Favorite Open Source Software?

Wednesday, March 8th, 2006

There is much in my queue to post, as usual, but tonight belongs to networking at the CUE conference… except for a few quick questions.

I am still finishing up my “Free as in Freedom” presentation – an introduction to open source software in education. I’ll begin with a quick demo of course, followed by an introduction to the history and philosophy of open source software. Then I’ll demo specific applications. Of course I’m covering all the big names: Firefox, GAIM, GIMP, and Open Office. I’ll also cover some open source web platforms like WordPress.

I want to include lots of the little gems, too, and am reviewing my own harddrive and asking my colleagues what else they are using. So I thought I’d pass that question on here… for a mention in my Friday morning presentation… what’s your favorite opens source software (that I haven’t already mentioned)?

Student Voices Podcast Available

Wednesday, March 8th, 2006

Student Voices Podcast Available (Via CogDogBlog.) On the heels of my last post, this pointer from Alan Levine was good to find. Strangely enough, CUE is also producing a “student voices” podcast. The first episode should be released anytime now, and I’ll post when it is.

The Changing Shape of Information

Monday, March 6th, 2006

The Changing Shape of Information (Via 2 Cents Worth.) David Warlick: “Their were a large number of librarians in the audience, and I entertained several long and passionate pleas of preference for the dependable information that can be found in books.”

It’s funny.. I thought Warlick would go somewhere else entirely with his response to this. When this comes up in my workshops, I ask participants if they ever take issue with the information put forth in their text books. Every teacher I’ve ever known has shared “well the book says this, but” moments with their students. I suggest that we should consider out text books as suspect as the Wikipedia in terms of errors and agendas. Also, I ask what process is that we use to verify the quality of information in academia… and they are quick to come up with “peer review.” Wikipedia is the ultimate in peer review with nearly a million users. This is something of a simplification, but we discuss the differences, and most people seem to get it.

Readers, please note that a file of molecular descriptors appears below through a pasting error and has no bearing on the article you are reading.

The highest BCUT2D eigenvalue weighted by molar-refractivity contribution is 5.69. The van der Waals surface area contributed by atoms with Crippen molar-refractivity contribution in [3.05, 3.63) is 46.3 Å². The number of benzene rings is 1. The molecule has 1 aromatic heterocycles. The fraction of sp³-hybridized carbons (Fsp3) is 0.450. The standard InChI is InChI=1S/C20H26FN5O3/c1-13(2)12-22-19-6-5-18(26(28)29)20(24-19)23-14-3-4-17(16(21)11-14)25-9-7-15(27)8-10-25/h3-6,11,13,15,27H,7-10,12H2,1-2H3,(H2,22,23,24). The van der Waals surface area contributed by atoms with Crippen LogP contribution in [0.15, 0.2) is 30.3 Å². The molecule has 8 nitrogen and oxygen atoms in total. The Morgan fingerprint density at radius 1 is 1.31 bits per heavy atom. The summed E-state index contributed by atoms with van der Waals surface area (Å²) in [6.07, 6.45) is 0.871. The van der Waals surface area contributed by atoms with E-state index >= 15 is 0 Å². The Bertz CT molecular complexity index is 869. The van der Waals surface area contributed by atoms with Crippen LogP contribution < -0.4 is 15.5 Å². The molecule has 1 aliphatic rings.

Warlick also mentions that he will be at the CUE conference in Palm Springs later this week, and though his stay will be short, I’m hoping I’ll get the chance to meet him. :)

Conference Smartguide Launched!

Monday, March 6th, 2006

Conference Smartguide Launched! (Via CUE News.) I’m passing on another important announcement about the CUE conference. (I should’ve made a CUE category a long time ago… I will before the conference, but not tonight.)

Linux Solutions for Schools & Businesses

Wednesday, March 1st, 2006

Linux Solutions for Schools & Businesses This is a link to Steve Hargadon’s Technology Rescue program for schools, based on the K12 Linux Terminal Server Project (K12LTSP), including Open Office and Firefox. Steve is running a k12ltsp Linux lab at the CUE conference next week. On Thursday afternoon, he and I will also be interviewed by CUE’s Chris Walsh for the live webcast of the event and a later podcast. The following day, I will lead a session called “Free as in Freedom: An Introduction to Open Source Software in Education.” My passion for Open Source in Education rarely has such an outlet, so I’m excited about all of these things. Check out Steve’s service… it seems a noble way to make money in the education market. Also, Check out his blog, and another he keeps on k12 open source. (Like most blogger blogs, both have a hidden ATOM feed… amend /atom.xml to either URL to subscribe.)

CUE Conference Schedule Online!

Friday, February 24th, 2006

CUE Conference Schedule Online! (Via CUE News.) Still trying to decide whether the CUE conference is for you? Interested in planning how you would best spend your time in Palm Springs? Check out the online scheduling tools offered by CUE.

There, did that sound Mike Lawrence enough for a CUE announcement? ;)